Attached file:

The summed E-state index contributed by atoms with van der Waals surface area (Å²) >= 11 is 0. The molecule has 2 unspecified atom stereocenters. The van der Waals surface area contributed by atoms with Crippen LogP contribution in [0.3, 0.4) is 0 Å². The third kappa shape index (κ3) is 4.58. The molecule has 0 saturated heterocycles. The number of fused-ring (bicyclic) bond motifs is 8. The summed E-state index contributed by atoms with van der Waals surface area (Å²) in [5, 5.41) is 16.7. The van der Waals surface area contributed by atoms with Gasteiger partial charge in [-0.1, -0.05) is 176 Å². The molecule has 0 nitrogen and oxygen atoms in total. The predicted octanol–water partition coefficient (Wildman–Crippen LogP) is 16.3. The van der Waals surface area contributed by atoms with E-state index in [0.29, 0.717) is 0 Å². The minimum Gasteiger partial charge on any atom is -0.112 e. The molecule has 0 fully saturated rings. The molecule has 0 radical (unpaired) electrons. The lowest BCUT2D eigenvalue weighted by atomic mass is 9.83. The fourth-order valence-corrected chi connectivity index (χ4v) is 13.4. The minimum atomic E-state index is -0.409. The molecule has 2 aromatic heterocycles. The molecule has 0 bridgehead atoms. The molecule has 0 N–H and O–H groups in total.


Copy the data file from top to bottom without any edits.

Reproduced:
The summed E-state index contributed by atoms with van der Waals surface area (Å²) >= 11 is 0. The molecule has 2 unspecified atom stereocenters. The van der Waals surface area contributed by atoms with Crippen LogP contribution in [0.3, 0.4) is 0 Å². The third kappa shape index (κ3) is 4.58. The molecule has 0 saturated heterocycles. The number of fused-ring (bicyclic) bond motifs is 8. The summed E-state index contributed by atoms with van der Waals surface area (Å²) in [5, 5.41) is 16.7. The van der Waals surface area contributed by atoms with Gasteiger partial charge in [-0.1, -0.05) is 176 Å². The molecule has 0 nitrogen and oxygen atoms in total. The predicted octanol–water partition coefficient (Wildman–Crippen LogP) is 16.3. The van der Waals surface area contributed by atoms with E-state index in [0.29, 0.717) is 0 Å². The minimum Gasteiger partial charge on any atom is -0.112 e. The molecule has 0 fully saturated rings. The molecule has 0 radical (unpaired) electrons. The lowest BCUT2D eigenvalue weighted by atomic mass is 9.83. The fourth-order valence-corrected chi connectivity index (χ4v) is 13.4. The minimum atomic E-state index is -0.409. The molecule has 2 aromatic heterocycles. The molecule has 0 bridgehead atoms. The molecule has 0 N–H and O–H groups in total.